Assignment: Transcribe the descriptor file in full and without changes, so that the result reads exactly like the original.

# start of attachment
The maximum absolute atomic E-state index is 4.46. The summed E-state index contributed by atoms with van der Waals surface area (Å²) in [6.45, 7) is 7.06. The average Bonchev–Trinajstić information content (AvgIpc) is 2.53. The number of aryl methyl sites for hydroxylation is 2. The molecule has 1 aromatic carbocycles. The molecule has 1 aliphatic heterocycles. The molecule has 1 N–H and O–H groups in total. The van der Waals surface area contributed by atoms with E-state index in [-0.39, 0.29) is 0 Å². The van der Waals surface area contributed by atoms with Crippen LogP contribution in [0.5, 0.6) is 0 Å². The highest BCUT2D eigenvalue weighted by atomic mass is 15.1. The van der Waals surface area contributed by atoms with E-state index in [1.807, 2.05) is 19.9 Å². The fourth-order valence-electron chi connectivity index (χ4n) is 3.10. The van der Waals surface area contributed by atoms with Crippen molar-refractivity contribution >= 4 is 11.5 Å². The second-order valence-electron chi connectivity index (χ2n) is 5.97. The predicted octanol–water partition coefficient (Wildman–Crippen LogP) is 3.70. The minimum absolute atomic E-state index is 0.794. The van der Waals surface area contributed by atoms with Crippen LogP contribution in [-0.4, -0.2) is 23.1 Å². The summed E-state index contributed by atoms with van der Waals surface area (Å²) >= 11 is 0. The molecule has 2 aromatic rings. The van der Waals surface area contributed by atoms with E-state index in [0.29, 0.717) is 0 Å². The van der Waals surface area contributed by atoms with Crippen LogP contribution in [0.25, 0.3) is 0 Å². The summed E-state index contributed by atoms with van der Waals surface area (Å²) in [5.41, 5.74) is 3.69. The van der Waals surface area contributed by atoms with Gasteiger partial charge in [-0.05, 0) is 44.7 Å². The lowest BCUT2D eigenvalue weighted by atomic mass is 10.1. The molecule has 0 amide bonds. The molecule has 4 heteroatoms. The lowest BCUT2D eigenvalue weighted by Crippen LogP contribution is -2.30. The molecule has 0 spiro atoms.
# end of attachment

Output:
The maximum absolute atomic E-state index is 4.46. The summed E-state index contributed by atoms with van der Waals surface area (Å²) in [6.45, 7) is 7.06. The average Bonchev–Trinajstić information content (AvgIpc) is 2.53. The number of aryl methyl sites for hydroxylation is 2. The molecule has 1 aromatic carbocycles. The molecule has 1 aliphatic heterocycles. The molecule has 1 N–H and O–H groups in total. The van der Waals surface area contributed by atoms with E-state index in [-0.39, 0.29) is 0 Å². The van der Waals surface area contributed by atoms with Crippen LogP contribution in [0.5, 0.6) is 0 Å². The highest BCUT2D eigenvalue weighted by atomic mass is 15.1. The van der Waals surface area contributed by atoms with E-state index in [1.807, 2.05) is 19.9 Å². The fourth-order valence-electron chi connectivity index (χ4n) is 3.10. The van der Waals surface area contributed by atoms with Crippen molar-refractivity contribution >= 4 is 11.5 Å². The second-order valence-electron chi connectivity index (χ2n) is 5.97. The predicted octanol–water partition coefficient (Wildman–Crippen LogP) is 3.70. The minimum absolute atomic E-state index is 0.794. The van der Waals surface area contributed by atoms with Crippen LogP contribution in [-0.4, -0.2) is 23.1 Å². The summed E-state index contributed by atoms with van der Waals surface area (Å²) >= 11 is 0. The molecule has 2 aromatic rings. The van der Waals surface area contributed by atoms with E-state index in [0.29, 0.717) is 0 Å². The van der Waals surface area contributed by atoms with Crippen LogP contribution in [0.25, 0.3) is 0 Å². The summed E-state index contributed by atoms with van der Waals surface area (Å²) in [5.41, 5.74) is 3.69. The van der Waals surface area contributed by atoms with Gasteiger partial charge in [-0.05, 0) is 44.7 Å². The lowest BCUT2D eigenvalue weighted by atomic mass is 10.1. The molecule has 0 amide bonds. The molecule has 4 heteroatoms. The lowest BCUT2D eigenvalue weighted by Crippen LogP contribution is -2.30. The molecule has 0 spiro atoms.